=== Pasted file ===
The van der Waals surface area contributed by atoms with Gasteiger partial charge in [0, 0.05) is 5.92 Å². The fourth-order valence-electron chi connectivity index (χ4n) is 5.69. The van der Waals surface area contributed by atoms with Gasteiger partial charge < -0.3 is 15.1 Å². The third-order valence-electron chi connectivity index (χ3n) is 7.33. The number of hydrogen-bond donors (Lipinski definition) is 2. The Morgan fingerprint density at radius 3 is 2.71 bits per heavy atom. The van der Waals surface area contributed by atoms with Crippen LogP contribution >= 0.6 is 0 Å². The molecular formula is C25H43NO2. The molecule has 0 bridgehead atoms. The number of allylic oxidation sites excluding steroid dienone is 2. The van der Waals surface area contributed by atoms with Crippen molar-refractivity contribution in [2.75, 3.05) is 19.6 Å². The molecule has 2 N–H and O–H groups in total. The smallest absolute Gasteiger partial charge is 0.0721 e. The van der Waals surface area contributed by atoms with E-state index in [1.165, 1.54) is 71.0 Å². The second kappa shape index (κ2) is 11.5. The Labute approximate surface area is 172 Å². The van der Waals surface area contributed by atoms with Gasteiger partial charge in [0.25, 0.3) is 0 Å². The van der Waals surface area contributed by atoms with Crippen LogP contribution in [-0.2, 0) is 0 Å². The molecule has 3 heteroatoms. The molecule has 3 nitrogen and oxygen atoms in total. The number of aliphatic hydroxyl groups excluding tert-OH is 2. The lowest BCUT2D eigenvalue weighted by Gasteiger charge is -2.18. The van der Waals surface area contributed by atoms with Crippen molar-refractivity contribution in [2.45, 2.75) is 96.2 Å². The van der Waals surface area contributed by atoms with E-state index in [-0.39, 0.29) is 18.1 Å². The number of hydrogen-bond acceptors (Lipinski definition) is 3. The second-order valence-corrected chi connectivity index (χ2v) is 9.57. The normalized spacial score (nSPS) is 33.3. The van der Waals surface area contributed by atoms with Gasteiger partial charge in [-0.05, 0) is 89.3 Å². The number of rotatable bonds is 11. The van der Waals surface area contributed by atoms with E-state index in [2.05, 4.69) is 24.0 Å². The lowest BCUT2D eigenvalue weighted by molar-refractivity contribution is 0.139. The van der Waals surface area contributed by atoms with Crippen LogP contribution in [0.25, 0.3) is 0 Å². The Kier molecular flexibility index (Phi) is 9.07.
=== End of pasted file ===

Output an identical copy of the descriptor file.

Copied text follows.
The van der Waals surface area contributed by atoms with Gasteiger partial charge in [0, 0.05) is 5.92 Å². The fourth-order valence-electron chi connectivity index (χ4n) is 5.69. The van der Waals surface area contributed by atoms with Gasteiger partial charge < -0.3 is 15.1 Å². The third-order valence-electron chi connectivity index (χ3n) is 7.33. The number of hydrogen-bond donors (Lipinski definition) is 2. The Morgan fingerprint density at radius 3 is 2.71 bits per heavy atom. The van der Waals surface area contributed by atoms with Crippen LogP contribution >= 0.6 is 0 Å². The molecular formula is C25H43NO2. The molecule has 0 bridgehead atoms. The number of allylic oxidation sites excluding steroid dienone is 2. The van der Waals surface area contributed by atoms with Crippen molar-refractivity contribution in [2.75, 3.05) is 19.6 Å². The molecule has 2 N–H and O–H groups in total. The smallest absolute Gasteiger partial charge is 0.0721 e. The van der Waals surface area contributed by atoms with E-state index in [1.165, 1.54) is 71.0 Å². The second kappa shape index (κ2) is 11.5. The Labute approximate surface area is 172 Å². The van der Waals surface area contributed by atoms with Gasteiger partial charge in [0.25, 0.3) is 0 Å². The van der Waals surface area contributed by atoms with Crippen LogP contribution in [-0.2, 0) is 0 Å². The molecule has 3 heteroatoms. The molecule has 3 nitrogen and oxygen atoms in total. The number of aliphatic hydroxyl groups excluding tert-OH is 2. The lowest BCUT2D eigenvalue weighted by Gasteiger charge is -2.18. The van der Waals surface area contributed by atoms with Crippen molar-refractivity contribution in [2.45, 2.75) is 96.2 Å². The van der Waals surface area contributed by atoms with E-state index in [-0.39, 0.29) is 18.1 Å². The number of hydrogen-bond acceptors (Lipinski definition) is 3. The second-order valence-corrected chi connectivity index (χ2v) is 9.57. The normalized spacial score (nSPS) is 33.3. The van der Waals surface area contributed by atoms with Gasteiger partial charge in [-0.05, 0) is 89.3 Å². The number of rotatable bonds is 11. The van der Waals surface area contributed by atoms with E-state index in [2.05, 4.69) is 24.0 Å². The lowest BCUT2D eigenvalue weighted by molar-refractivity contribution is 0.139. The van der Waals surface area contributed by atoms with Crippen LogP contribution in [0.25, 0.3) is 0 Å². The Kier molecular flexibility index (Phi) is 9.07.